Port Philip Monument 1941

Maker unknown

Registration number



Maker unknown


Port Philip Monument

Production date




Dimensions (H x W x D)

250 cm (height approx.)


THIS MONUMENT HAS BEEN ERECTED TO MARK THE ORIGINAL JUNCTION OF THE YARRA AND THE MARIBYRNONG RIVERS WHICH WAS NEAR THIS SPOT. '... These rivers were originally discovered by Charles Edmond Grimes / in February 1808 and re-found by John Batman in 1836. / Port Phillip was discovered by John Murray in the Lady Nelson in February 1802. The first vessel in Hobson's Bay was the Cumberland / with Grimes the surveyor. The first man o'war was the Calcutta. / At the end of the same year 1903, the first vessel to ascend the Yarra was John P. Fawkner's Enterprise'.
An inset brass plaque in the ground below reads: ‘Historical Note, 1995 / When this monument was erected in 1941, it was believed that the HMAS Calcutta / took on fresh water from the Yarra River in November 1803. The Calcutta log indicates that the / ship came only as far as Frankston, and took water from Kananook Creek…’

Credit line

City of Melbourne Art and Heritage Collection


Port Phillip, monument, 1941, European landing, Melbourne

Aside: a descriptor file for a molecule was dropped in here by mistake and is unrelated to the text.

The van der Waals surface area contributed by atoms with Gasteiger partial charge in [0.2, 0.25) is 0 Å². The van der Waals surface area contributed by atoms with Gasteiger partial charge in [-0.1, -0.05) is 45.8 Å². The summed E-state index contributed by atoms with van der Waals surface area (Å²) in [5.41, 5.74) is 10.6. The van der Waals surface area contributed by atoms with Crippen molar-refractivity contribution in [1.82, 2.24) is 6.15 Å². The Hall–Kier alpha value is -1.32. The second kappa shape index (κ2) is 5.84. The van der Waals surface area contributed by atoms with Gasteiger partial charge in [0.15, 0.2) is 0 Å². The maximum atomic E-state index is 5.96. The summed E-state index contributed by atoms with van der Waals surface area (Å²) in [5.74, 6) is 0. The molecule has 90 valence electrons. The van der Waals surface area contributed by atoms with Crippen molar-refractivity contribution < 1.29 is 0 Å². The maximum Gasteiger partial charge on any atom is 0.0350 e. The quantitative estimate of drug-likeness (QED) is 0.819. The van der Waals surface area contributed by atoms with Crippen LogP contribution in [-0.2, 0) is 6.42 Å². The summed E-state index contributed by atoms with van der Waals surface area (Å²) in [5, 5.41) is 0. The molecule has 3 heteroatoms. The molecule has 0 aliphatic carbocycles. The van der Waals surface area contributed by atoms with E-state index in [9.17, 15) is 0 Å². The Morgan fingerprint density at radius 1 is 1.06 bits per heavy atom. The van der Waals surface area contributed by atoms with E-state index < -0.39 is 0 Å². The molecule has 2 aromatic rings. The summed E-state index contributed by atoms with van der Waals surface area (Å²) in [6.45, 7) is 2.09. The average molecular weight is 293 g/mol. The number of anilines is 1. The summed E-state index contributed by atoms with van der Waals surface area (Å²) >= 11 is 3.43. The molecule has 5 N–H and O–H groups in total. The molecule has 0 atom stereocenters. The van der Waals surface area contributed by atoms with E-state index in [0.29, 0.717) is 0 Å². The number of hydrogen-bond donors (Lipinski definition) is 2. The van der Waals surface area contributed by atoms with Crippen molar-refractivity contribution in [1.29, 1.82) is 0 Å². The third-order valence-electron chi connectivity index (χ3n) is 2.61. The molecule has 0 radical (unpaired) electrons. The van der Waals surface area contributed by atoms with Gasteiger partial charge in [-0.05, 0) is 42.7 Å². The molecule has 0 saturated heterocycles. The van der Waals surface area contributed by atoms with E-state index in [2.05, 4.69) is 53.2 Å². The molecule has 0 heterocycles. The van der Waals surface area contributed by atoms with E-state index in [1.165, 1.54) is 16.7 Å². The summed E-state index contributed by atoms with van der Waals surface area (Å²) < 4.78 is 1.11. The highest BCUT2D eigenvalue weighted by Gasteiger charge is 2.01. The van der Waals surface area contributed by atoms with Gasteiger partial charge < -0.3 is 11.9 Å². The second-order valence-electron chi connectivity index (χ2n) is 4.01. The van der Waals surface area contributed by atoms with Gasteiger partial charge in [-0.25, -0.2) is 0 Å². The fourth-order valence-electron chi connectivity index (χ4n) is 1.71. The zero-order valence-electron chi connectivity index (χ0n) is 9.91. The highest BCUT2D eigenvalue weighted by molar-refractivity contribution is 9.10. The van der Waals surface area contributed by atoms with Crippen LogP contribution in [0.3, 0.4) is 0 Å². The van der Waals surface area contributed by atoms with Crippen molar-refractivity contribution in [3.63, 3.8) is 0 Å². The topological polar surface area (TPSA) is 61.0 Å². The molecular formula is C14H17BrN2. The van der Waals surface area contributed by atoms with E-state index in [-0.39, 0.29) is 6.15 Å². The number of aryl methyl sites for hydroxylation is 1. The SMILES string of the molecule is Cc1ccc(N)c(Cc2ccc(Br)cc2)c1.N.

Location: Below Shepherd Bridge, Footscray

This basalt obelisk was erected in 1941 to commemorate the first landing of Europeans in the Melbourne area. It is positioned at the original junction of the Yarra and Maribyrnong Rivers, the two waterways explored by Charles Grimes in 1803, when he arrived from Sydney.

While it is commonly believed that John Batman first extolled the virtues of site of Melbourne in 1835, some 32 years earlier Grimes made the claim that it was ‘the most eligible place for a village’. Claude Smith, a keen local historian and Footscray councillor, proposed the monument in 1937. He maintained that had the Maribyrnong been a freshwater rather than a saltwater stream, the site of Footscray would have been the state’s capital.

The monument was unveiled 23 November 1941.